A.P. Ravani, J.
1. A short question that arises in this revision application is, is it open to the court to pass a decree on a ground which is neither pleaded nor any issue is sought for on it?
2. The respondent-plaintiff filed a suit for eviction of the suit premises which are residential premises situated at Loharchawl in Jamnagar. The ground of eviction was that the defendant-tenant had sublet the premises and there was non-user of the premises without any. reasonable cause for a period of six months immediately preceding the filing of the suit. It was the case of the plaintiff that defendant No. I had sublet the premises to defendant No. 2 and it was also the case of the plaintiff that earlier the premises were sublet to one Dilip Kumar Mathuradas also who was not joined as a party defendant. The defendants appeared in the suit and resisted the same. The trial court framed the issues as follows:
(1) Whether the plaintiff proves that the defendant has wrongfully sublet the suit premises or assigned or transferred in any other manner her interest therein ?
(2) What is due?
(3) Whether the plaintiff proves that the defendant is liable to be evicted on the ground of non-user ?
(4) Whether the suit notice is not legal and valid ?
(5) What order & decree ?
3. After recording evidence and after hearing the parties the trial court came to the conclusion that there was no subletting as alleged and the ground with regard to the non-user of the premises was also not proved as alleged by the plaintiff. However, even thereafter the trial Court persued further and came to the conclusion that defendant No. 1 the widow of original defendant had left the premises and defendant No. 2 the brother of deceased tenant was unauthorisedly occupying the suit premises. The trial Court held that defendant No. 2 was not a member of the family and was not residing with the tenant within three months before the death of deceased tenant and therefore he cannot be said to be 'tenant' within the meaning of Section 5(11)(c) of the Rent Act and hence he was not entitled to the protection of the Rent Act. On this ground the trial court passed decree of eviction against the defendants and the defendants were ordered to handover the possession of the suit premises.
4. It appears that during the pendency of the proceedings before the trial court, defendant No. 1. Diwalibai Ramji, widow of Ramji Bhanu died and the appeal being Civil Regular Appeal No. 139 of 1975 was preferred by Kakubhai alias Jayantilal Bhanubhai original defendant No. 2 alone in the court of District Judge, Jamnagar. The learned assistant Judge, who heard the appeal, while dismissing the appeal confirmed the findings of the trial court as regards subletting non-user of premises and held that there was no subletting as alleged and the plaintiff had failed to prove that the premises were not used so as to attract the provisions of the rent act and pass decree of eviction on that basis. However the learned Assistant Judge came to the conclusion that the appellant had not proved that he was a member of the family of deceased tenant and that he resided with the deceased tenant within three months before death therefore he was liable to be evicted. On this ground alone he also confirmed the decree of eviction passed by the trial Court.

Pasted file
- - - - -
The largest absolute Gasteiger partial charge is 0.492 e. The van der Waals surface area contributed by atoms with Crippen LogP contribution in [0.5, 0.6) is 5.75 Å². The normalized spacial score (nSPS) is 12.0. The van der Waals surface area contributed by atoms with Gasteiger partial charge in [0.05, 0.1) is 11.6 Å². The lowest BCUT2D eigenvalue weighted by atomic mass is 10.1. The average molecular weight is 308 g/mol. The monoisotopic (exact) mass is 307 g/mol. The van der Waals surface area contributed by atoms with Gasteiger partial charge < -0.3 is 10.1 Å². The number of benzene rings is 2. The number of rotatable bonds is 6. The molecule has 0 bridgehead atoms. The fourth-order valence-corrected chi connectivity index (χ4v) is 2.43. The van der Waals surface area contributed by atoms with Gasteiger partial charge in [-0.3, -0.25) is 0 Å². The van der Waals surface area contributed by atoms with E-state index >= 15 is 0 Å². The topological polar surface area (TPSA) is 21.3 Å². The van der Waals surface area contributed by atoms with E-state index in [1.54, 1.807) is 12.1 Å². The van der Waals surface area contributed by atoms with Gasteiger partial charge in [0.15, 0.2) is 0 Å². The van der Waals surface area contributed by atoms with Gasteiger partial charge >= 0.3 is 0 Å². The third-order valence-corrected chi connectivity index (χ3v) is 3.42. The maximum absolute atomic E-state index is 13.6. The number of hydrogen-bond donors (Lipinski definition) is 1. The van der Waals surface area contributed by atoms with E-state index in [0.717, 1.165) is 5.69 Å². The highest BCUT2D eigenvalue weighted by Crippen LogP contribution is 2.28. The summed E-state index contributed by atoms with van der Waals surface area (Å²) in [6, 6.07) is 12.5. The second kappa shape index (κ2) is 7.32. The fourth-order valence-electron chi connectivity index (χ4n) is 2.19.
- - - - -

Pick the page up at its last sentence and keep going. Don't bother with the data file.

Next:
5. It appears that a contention was raised before the learned Assistant Judge that there was no pleading and no issue on this point and therefore the decree passed on this ground should not be confirmed. The learned Assistant Judge negatived this contention by taking recourse to the relief Clause (e) in paragraph 7 of the plaint. The plaintiff prayed in this Relief clause to the effect that having regard to the merits of the case and on the basis of the evidence in the case whichever other relief or reliefs to which the plaintiff may be entitled to, either directly or indirectly as per provisions of law or on the basis of principles of equity, may be granted to him. It is obvious that this is a general prayer and on the basis of such a general prayer it cannot be said that a ground which has not been pleaded at all, and' on which no issue has been raised by the trial Court, can be permitted to be made out. It is obvious that the defendant had no opportunity to controvert the contentions of the plaintiff that the defendant had no right to claim tenancy rights on the basis of the provisions of Section 5(ll)(c) of the Rent Act. The defendant had no opportunity to make necessary averments in pleadings and to lead evidence on the same. Therefore it is clear that the defendant has been seriously prejudiced in the absence of pleadings and in the absence of issue on this point. Without there being any pleading on this point, it was not open to the lower courts to permit the plaintiff to raise this question and to pass a decree on this ground. In this view of the matter, both the Courts below have committed an error which has resulted in prejudice to the defendant and the Courts below have clearly erred in passing the decree on the ground on which no issue was raised and the attention of the parties was not drawn as to whether it was necessary to lead evidence on this point or not.
6. In above view of the matter, the decree passed by the trial court and confirmed by the lower appellate Court against the petitioner-defendant is required to be quashed and set aside. In the result, the judgment and decree passed by the trial court and confirmed by the lower appellate Court is quashed and set aside and the suit of the plaintiff is ordered to be dismissed. Rule made absolute with no order as to costs.